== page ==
• Kidwelly1-Sam-Jones

Place Category: Feature

  • More than just its castle, Kidwelly has an industrial past to soak up and plenty more besides.

    ‘Cetgueli’ was recorded as early as the 9th century AD – the name probably reflecting the fact that the town occupies the site where 2 riverbeds (Gwendraeth Fach and Gwendraeth Fawr) meet – ‘Cyd’ meaning joint and ‘Gweli’ meaning bed. The Norman invasion saw the establishment of Kidwelly castle, redesigned by Edward I as part of the ‘ring of steel’ oppression of the Welsh. The ancient town – and the castle – saw plenty of action during the Welsh rebellions led by Owain Glyndwr. The town was an important commercial centre during the 14th century, although fortunes declined as the Gwendraeth Estuary silted up. During the 18th century, things picked up with the export of coal from Gwendraeth Fawr and then the establishment of a large brickworks and tin works, although little evidence of this industry remains today. Kidwelly also has a Dylan Thomas claim to fame, giving its name to Captain Cat’s boat the SS Kidwelly in Under Milk Wood.

    Kidwelly Castle is well-preserved and a must for visitors to the area. Managed by CADW, it is a great example of a ‘motte and bailey’ castle and was used as a location in Monty Python and the Holy Grail! St Mary’s church, which was originally built in the 12th century and rebuilt in the 14th century after being destroyed by fire, boasts some fine architectural features. The Kidwelly Industrial Museum houses the oldest surviving tinplate works in Europe – at one point, around half of the world’s tinplate production happened in the Kidwelly/Llanelli area – so, this is your chance to find out more (and it’s free)! For nature lovers, there’s the Glyn Yr Afon nature reserve which extends the Llanelli Millennium Coastal Path to the west and is home to a wide variety of wildlife and one of the largest populations of bee orchids in Wales. Kidwelly is also not far from the National Botanic Gardens at Llanarthne. If you fancy a day at the races, you’re not far from Ffos Las racecourse and you can book in for a round of golf locally too.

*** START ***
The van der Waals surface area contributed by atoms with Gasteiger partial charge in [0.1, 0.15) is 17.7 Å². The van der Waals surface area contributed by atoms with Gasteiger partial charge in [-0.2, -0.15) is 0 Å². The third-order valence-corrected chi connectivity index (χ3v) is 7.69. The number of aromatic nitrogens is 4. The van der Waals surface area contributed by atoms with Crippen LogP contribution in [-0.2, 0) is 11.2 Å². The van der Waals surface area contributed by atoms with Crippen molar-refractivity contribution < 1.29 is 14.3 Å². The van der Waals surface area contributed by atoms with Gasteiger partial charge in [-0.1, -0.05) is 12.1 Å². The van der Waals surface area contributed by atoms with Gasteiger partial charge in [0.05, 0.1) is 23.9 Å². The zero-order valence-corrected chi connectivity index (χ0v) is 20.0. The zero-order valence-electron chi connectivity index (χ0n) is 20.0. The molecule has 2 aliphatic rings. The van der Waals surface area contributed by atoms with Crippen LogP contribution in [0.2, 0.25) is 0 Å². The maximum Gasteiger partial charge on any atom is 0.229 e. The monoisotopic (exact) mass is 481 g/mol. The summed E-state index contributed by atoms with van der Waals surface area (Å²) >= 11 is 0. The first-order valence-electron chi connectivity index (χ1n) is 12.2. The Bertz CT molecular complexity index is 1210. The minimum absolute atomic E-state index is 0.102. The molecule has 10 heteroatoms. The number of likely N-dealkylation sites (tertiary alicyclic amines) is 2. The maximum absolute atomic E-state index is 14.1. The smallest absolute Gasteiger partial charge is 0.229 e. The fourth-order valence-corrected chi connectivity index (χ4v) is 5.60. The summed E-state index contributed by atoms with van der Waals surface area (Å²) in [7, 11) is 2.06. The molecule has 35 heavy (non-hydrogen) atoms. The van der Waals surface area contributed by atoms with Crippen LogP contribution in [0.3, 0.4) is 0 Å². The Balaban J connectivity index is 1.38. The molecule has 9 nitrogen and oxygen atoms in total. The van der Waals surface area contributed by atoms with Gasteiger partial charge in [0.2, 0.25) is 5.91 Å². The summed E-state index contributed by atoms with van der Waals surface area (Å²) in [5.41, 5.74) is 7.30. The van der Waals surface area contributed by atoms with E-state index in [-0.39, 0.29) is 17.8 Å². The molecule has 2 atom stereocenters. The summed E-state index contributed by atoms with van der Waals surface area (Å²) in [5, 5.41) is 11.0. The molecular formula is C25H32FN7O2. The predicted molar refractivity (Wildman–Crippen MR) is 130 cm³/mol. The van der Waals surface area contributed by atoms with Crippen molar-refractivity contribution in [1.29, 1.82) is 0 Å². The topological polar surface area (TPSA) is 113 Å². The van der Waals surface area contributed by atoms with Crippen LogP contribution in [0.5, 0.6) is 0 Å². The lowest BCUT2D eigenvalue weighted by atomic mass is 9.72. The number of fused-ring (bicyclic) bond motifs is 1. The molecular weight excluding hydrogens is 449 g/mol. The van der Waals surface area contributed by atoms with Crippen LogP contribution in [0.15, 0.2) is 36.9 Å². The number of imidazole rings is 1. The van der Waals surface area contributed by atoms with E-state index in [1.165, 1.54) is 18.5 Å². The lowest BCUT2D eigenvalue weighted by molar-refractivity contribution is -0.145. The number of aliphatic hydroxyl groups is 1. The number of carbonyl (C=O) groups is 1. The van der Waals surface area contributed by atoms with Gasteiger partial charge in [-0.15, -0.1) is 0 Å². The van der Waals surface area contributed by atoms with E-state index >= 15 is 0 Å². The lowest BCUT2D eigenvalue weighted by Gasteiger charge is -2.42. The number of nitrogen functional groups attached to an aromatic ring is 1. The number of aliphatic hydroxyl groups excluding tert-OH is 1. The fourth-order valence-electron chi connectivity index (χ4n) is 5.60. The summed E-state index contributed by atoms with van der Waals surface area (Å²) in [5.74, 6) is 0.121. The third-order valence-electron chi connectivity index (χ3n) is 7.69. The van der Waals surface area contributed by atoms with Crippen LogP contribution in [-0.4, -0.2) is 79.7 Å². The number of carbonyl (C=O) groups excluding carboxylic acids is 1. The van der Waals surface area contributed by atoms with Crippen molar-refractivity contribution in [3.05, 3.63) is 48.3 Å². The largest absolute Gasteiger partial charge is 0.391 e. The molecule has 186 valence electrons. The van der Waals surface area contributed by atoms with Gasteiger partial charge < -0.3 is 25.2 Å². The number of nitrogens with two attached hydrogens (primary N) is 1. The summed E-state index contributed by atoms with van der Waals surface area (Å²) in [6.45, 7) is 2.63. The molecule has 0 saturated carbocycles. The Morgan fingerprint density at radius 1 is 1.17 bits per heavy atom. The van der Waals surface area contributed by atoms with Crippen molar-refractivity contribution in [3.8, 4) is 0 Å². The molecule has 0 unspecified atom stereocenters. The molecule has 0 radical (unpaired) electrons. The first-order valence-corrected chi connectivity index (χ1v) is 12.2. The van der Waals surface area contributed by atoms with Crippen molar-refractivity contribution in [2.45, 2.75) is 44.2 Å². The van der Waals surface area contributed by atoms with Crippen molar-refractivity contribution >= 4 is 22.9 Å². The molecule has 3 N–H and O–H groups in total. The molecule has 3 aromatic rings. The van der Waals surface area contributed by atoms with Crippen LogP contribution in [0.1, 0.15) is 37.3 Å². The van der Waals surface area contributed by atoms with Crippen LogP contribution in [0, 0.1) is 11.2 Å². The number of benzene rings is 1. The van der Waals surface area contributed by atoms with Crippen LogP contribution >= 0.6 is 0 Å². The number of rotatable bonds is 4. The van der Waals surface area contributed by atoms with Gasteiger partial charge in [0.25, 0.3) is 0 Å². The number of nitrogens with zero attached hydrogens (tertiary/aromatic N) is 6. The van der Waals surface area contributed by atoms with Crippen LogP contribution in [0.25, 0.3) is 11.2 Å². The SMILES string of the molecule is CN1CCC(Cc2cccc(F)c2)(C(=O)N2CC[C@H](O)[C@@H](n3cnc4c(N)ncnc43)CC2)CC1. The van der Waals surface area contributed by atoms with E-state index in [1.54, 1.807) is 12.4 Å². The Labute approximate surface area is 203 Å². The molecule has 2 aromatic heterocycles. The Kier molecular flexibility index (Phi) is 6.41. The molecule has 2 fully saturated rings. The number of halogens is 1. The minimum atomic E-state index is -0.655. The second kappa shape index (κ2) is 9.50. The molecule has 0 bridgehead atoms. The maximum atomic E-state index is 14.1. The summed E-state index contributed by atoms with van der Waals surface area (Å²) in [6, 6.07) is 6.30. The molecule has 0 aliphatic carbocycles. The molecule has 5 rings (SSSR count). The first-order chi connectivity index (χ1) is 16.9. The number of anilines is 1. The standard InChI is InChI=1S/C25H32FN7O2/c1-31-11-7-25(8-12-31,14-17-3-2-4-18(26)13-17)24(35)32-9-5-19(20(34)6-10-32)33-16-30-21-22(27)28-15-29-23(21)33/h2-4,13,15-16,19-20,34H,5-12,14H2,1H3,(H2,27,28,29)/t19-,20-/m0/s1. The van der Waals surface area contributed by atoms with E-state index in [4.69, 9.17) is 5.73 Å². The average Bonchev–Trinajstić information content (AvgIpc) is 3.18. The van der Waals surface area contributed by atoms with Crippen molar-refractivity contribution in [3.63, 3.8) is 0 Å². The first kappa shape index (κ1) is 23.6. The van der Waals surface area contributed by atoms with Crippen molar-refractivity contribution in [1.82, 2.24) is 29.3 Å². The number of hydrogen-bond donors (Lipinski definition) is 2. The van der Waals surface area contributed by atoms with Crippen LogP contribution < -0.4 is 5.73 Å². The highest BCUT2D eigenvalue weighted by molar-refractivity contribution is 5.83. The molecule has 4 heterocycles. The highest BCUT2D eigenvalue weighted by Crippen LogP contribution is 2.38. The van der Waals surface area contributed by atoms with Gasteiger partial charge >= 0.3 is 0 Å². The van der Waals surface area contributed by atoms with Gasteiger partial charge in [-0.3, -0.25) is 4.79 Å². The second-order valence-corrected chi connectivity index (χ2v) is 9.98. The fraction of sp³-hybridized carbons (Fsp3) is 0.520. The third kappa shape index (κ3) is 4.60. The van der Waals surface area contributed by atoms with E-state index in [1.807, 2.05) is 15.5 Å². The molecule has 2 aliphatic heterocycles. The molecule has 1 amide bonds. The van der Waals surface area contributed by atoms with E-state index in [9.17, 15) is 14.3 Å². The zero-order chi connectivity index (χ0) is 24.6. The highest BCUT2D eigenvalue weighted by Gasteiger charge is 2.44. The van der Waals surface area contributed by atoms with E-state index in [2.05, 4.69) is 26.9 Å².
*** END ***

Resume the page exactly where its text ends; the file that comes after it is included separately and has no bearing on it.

4-star B&B accommodation can be found at Kidwelly Bed & Breakfast or you can enjoy life on the farm at Kidwelly Farm Cottages where you can self-cater, B&B or make the most of sea views in a holiday chalet. Anthony’s Hotel and The White Lion are pubs offering evening meals, or just outside Kidwelly at Llandyfaelog try the Red Lion. You’ll find café style lunches, teas, coffees and cake at Time for Tea and The Gatehouse. Burns Farm Shop at Parc y Bocs offers the opportunity to buy local, seasonal produce as well as to relax with a cup of coffee.



    Getting to Kidwelly: Kidwelly is connected to Llanelli and Carmarthen by the A484.

    Parking: There are carparks on Station Road and Bridge Street.

    Public Transport: There’s a railway connection in Kidwelly on the West Wales Line from Carmarthen and Pembroke Dock; some scheduled bus services.

    Useful Contacts

    Kidwelly Industrial Museum 01267 228696

    National Botanic Garden of Wales 01558 667149

    Ffos Las racecourse 01554 811092

    Glyn Abbey Golf Course & Country Club 01554 810278

    Kidwelly Bed & Breakfast 01554 890716

    Kidwelly Farm Cottages

    Seaview Holiday Chalets 01554 891737

    Anthonys Hotel 01554 890740

    The White Lion 01554 890313

    The Red Lion 01267 267530

    Time for Tea 01554 892908

    The Gatehouse 01554 891278

    Burns Farm shop at Parc y Bocs 01554 892724


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